And, if that meal didn’t give you the pleasure you were looking for, you can go get pleasure elsewhere. That food wasn’t the only source of pleasure, there’s so much more available to you.

You can handle it if the meal isn’t as mentally satisfying as you wanted it to be. So choose what you think will be the most satisfying, and if it’s not, again, support yourself in your decision making, and focus on what you did get from that meal. And then go get other pleasure.

You can do this with so many of your eating decisions that you worry about making.

When you’re deciding what to eat you might worry that what you want won’t fill you up so you’re deciding if you should get it or get something else that you don’t want as much. How will you handle it if it you get what you want and it doesn’t fill you up? How will you handle it if you get the other thing and it’s not that good?

When you’re deciding how much to order or to buy or to put on your plate, you might worry if it will be too much or not enough. How will you handle it if it’s too much? How will you handle it if it’s not enough?

And when you’re deciding if you should eat or not because you’re not sure if you’re hungry or not and are worried that you might not be hungry. You’re confused because you’re still learning about your hunger signals. How will you handle it if you eat and realize you’re not hungry? How will you handle it if you don’t eat and then realize you are hungry?

All of these decisions you’re worrying about can end up being just fine.

You can handle whatever happens and when you go through how you’ll handle it ahead of time, you can be prepared for whatever might happen. You don’t need to worry about what will happen because you’ve decided what you’ll do, and you’re going to do it.

And because this is a binge eating podcast, I do want to address the worries you might have about eating that you think will lead to a binge.

Something that comes up a lot is that people worry that if they decide to eat a certain food then it will turn into a binge. But when it comes to worries like that, it needs to be broken down more.

Eating that food isn’t just going to turn into a binge. Here’s what would really happen.

You’d eat that food and then feel an urge for more. If you give in to that urge, and you keep making the decision to eat more and more, then it will turn into a binge.

The food isn’t the problem. It’s you giving in to the urge for more after you’ve eaten that food.

So when you’re looking for a solution here, you’re asking yourself, “If I feel an urge for more, or if I feel an urge to binge on that food, how will I handle that urge?”

That’s what you want to answer for yourself.

Don’t spend your time worrying about the food causing a binge, because it’s not going to.

What will cause a binge is you giving in to your urge for more and more and more.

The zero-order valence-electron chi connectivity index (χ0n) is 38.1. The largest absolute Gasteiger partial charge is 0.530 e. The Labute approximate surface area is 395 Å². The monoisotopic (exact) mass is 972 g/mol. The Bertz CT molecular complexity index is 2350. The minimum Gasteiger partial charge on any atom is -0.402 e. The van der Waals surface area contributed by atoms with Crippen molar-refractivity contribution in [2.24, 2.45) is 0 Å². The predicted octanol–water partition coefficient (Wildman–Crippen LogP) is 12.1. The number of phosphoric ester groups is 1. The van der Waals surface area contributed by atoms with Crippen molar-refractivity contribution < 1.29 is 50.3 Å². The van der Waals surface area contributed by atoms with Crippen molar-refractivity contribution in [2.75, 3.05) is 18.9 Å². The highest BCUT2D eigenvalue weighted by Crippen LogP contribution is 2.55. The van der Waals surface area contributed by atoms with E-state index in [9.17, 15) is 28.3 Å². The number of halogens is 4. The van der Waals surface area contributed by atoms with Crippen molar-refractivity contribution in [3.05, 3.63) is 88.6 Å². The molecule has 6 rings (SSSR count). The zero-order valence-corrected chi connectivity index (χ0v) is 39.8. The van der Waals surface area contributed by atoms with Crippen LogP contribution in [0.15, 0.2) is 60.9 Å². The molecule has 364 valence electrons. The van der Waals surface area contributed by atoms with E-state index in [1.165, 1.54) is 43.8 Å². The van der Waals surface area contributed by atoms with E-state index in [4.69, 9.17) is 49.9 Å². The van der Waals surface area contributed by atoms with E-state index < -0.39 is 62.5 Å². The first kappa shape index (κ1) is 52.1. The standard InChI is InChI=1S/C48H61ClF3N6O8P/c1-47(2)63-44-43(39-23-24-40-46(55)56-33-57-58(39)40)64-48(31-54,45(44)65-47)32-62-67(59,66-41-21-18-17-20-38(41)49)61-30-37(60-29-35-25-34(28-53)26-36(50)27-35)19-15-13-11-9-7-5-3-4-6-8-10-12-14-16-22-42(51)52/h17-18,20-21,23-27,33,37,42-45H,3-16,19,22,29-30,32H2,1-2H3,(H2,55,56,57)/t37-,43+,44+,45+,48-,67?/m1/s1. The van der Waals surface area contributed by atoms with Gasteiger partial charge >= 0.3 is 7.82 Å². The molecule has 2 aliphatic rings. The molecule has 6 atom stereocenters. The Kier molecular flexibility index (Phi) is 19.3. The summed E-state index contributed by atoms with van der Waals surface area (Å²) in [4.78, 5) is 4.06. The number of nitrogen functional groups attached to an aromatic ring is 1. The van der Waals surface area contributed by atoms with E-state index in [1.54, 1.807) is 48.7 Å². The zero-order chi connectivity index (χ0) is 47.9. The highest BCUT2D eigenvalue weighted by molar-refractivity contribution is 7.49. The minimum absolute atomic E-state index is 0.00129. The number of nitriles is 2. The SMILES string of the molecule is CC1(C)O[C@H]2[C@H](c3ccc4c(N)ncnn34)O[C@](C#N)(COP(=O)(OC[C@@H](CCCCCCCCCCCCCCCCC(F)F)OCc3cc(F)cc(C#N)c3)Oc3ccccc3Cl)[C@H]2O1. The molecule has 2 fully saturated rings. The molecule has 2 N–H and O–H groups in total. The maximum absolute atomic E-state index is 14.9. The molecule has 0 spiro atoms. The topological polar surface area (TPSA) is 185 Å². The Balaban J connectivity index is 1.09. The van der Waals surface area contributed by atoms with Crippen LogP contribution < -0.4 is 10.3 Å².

And you’re not going to give in to that urge.

When you’ve eaten the amount you truly want to eat, and you then feel that urge, you’re going to tell yourself why you don’t want to eat more and you’re going to choose to feel the urge until it passes.

That’s your solution.

And if as you’re doing this work I’m talking about today with your decision-making, you come up with solutions that sound good but you’re not exactly sure how to execute them, or if you feel that way about any of the solutions I offered here today, there’s two things for you to do.

One, it is highly likely that I’ve covered that topic on this podcast so you’re going to look through the episodes and find one, or some, that are relevant to what you want to work on.

And two, you’re going to practice, practice, practice.

You can practice feeling hungry, practice feeling discomfort, practice useful self-talk, practice, practice, practice because that’s how you’re going to get better at it.

You can stop worrying about making the wrong decision if you take some time to find a solution for the problems with each option and make your decision with that solution and plan in mind.

And even if the decision doesn’t turn out great, you can still be okay with the decision, knowing that it was what you thought was right at the time.

Let’s ease the worry and get out of indecision.

Alright, that’s all for today, talk to you next time, bye bye.


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binge-free night?

When you feel an urge to binge, you may think eating is your only option. But it’s not. In 3 simple steps you can get through your urges without eating and feeling empowered and proud.

Ready for a

binge-free night?

When you feel an urge to binge, you may think eating is your only option. But it’s not. In 3 simple steps you can get through your urges without eating and feeling empowered and proud.